Roth IRAs are often mentioned an alternative to 529 savings plans as a way to save for college. Both invest after-tax savings, accumulate earnings on a tax-deferred basis and enjoy tax-free distributions if the distributions are used for qualified education expenses such as tuition, books and room and board at an eligible education institution.
But there are differences that parents and their advisors should consider when choosing one plan over the other to save for college, whose costs can run as high as $70,000 a year for a private, nonprofit institution if no financial aid is given.
(Related: 30 Best Paying College Majors: 2018)
Mark Kantrowitz, publisher and vice president of research at Savingforcollege.com, compared both types of saving vehicles and found that 529 plans are a better option if parents expect their child will enroll in a higher-ed institution. The comparable benefit is even greater if the family lives in a state that offers a state income tax deduction or credit on 529 plan contributions.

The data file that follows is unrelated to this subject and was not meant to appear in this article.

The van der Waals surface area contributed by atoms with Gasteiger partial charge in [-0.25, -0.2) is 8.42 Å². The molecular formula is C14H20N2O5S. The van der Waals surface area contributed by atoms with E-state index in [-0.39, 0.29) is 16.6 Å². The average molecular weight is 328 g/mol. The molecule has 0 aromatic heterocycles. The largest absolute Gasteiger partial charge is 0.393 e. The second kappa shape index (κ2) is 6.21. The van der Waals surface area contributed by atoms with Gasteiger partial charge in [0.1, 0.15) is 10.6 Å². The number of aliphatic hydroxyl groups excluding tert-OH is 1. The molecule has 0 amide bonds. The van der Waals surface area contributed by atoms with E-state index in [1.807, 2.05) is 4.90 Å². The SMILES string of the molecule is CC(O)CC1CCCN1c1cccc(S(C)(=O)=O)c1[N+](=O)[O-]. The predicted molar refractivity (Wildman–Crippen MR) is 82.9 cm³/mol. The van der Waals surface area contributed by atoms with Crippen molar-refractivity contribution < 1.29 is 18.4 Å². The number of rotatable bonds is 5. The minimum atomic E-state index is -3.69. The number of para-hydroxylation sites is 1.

What Your Peers Are Reading
Currently, 34 states plus the District of Columbia allow tax deductions or tax credits on contributions, but the benefits vary. Deductions range from roughly a couple of thousand dollars to as high as $12,000 per married couple, but some states limit them to in-state 529 plans only. Parents need to learn the details and consider whether they live in a state with an income tax.
A Roth IRA is a better choice for parents only if they have serious doubts that their child will attend college and there’s no sibling or other relative who can become the new beneficiary of a 529 plan, says Kantrowitz.
The only other primary benefit of a Roth IRA over a 529 plan to finance college costs is the number of investment options. Roth IRAs usually have more options than 529 plans, but they’re not necessarily needed, according to Kantrowitz.
(Related: 10 Best College Majors for Getting Hired)